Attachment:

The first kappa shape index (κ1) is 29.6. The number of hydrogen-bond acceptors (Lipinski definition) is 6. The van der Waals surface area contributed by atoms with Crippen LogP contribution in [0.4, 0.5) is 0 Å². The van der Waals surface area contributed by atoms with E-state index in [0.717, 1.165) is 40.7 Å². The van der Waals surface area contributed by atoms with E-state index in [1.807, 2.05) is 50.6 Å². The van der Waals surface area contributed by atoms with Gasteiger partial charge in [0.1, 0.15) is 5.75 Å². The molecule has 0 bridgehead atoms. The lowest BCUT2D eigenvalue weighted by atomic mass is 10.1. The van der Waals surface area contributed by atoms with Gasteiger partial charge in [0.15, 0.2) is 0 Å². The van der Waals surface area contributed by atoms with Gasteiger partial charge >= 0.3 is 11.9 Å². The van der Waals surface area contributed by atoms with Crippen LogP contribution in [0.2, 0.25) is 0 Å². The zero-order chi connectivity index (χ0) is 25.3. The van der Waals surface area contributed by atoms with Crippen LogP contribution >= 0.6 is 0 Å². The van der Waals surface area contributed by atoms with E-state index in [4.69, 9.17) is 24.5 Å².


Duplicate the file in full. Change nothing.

The first kappa shape index (κ1) is 29.6. The number of hydrogen-bond acceptors (Lipinski definition) is 6. The van der Waals surface area contributed by atoms with Crippen LogP contribution in [0.4, 0.5) is 0 Å². The van der Waals surface area contributed by atoms with E-state index in [0.717, 1.165) is 40.7 Å². The van der Waals surface area contributed by atoms with E-state index in [1.807, 2.05) is 50.6 Å². The van der Waals surface area contributed by atoms with Gasteiger partial charge in [0.1, 0.15) is 5.75 Å². The molecule has 0 bridgehead atoms. The lowest BCUT2D eigenvalue weighted by atomic mass is 10.1. The van der Waals surface area contributed by atoms with Gasteiger partial charge in [0.15, 0.2) is 0 Å². The van der Waals surface area contributed by atoms with Gasteiger partial charge >= 0.3 is 11.9 Å². The van der Waals surface area contributed by atoms with Crippen LogP contribution in [0.2, 0.25) is 0 Å². The zero-order chi connectivity index (χ0) is 25.3. The van der Waals surface area contributed by atoms with Crippen LogP contribution >= 0.6 is 0 Å². The van der Waals surface area contributed by atoms with E-state index in [4.69, 9.17) is 24.5 Å².